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Insufficiency of Proof

Proving that a domain name is confusingly similar to complainant’s trademark is but one-third of the journey; the easiest part since on that issue the complainant controls the proof. However, if the disputed domain name was registered prior to the complainant acquiring its trademark it can prevail only on proof that a subsequent registrant lacks rights or legitimate interests and is using the domain name in bad faith, from which registration in bad faith can be inferred. Against the original registrant, even lack of rights or legitimate interests is insufficient to prove bad faith. These are the basic rules. A trademark holder of a subsequently acquired right is entitled to no more than trademark law allows.

The Complainant in MediaWhiz Holdings, Inc. v. Domain Admin, PrivacyProtect.org / Domain Manager, MediaWiz Services Pvt Ltd., D2009-1227 (WIPO October 28, 2009) acquired its trademark in 2006 and alleges first use in commerce in 2002. It claims to have registered its domain name <mediawhiz.com> in 1999 prior to the registration of the disputed domain name (2001), but of course that fact is irrelevant since in 1999 the Complainant had no trademark right under any theory.

Proof that the respondent has a legitimate interest in the domain name whether as subsequent purchaser or as original registrant is conclusive against the complainant. This was noted recently in Berenson & Company, Inc. v. Berenson Corp. c/o Babij, Terry, FA0909001283183 (Nat. Arb. Forum October 23, 2009) in which the Respondent was a subsequent owner of the disputed domain name and is further illustrated in MediaWhiz in which there were no intermediate owners.

Clear though the law is it seems as though there are always parties (and lawyers) eager for the fray. In MediaWhiz, the Complainant chose to try its luck. “Faced with evidence immediately apparent on the home page of the Website that the Respondent, MediaWiz Services Private Limited, had been established under the name ‘MediaWiz’ since 1995, and knowing that its rights in respect of the name ‘Media Whiz’ went back to, at the earliest, 2002, the Complainant nonetheless chose to commence this proceeding in circumstances where its odds of success, should the Respondent choose to contest the proceeding, were minuscule.” The Panel found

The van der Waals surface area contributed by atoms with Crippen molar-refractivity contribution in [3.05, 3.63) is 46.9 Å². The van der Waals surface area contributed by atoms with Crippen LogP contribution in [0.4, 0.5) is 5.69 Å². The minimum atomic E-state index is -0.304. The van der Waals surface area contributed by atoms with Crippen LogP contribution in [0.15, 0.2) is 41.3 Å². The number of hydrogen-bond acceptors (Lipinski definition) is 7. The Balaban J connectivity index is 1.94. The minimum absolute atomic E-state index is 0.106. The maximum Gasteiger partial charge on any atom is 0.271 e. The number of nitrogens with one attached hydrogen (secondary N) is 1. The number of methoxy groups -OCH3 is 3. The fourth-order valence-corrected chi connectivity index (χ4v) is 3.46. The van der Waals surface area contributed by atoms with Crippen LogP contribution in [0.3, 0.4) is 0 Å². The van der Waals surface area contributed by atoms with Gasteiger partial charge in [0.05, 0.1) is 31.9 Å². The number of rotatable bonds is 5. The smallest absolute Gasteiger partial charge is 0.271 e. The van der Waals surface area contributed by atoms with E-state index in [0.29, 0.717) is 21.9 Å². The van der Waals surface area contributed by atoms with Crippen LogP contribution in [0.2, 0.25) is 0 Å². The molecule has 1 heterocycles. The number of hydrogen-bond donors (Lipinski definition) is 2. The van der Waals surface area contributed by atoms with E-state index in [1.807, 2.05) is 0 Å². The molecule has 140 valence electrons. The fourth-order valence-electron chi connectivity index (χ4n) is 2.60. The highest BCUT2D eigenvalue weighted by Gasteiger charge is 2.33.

The Complainant’s allegations of non-use by the Respondent of the disputed domain name are, on the facts, not sustainable.

Insofar as the Respondent may have commenced (or, indeed, re-commenced) use of its name in the U.S. market, the Complainant is, of course, free to assert its rights in the Trade Mark in the U.S. courts against the Respondent.

On the evidence available to the Panel, however, the Panel has no hesitation in finding that the Respondent, which has been commonly known as “MediaWiz Services Private Limited” since 1995 in at least the Indian marketplace, has rights or legitimate interests in respect of the disputed domain name.

Representation by counsel is no panacea; the consequence, a finding of reverse domain name hijacking.

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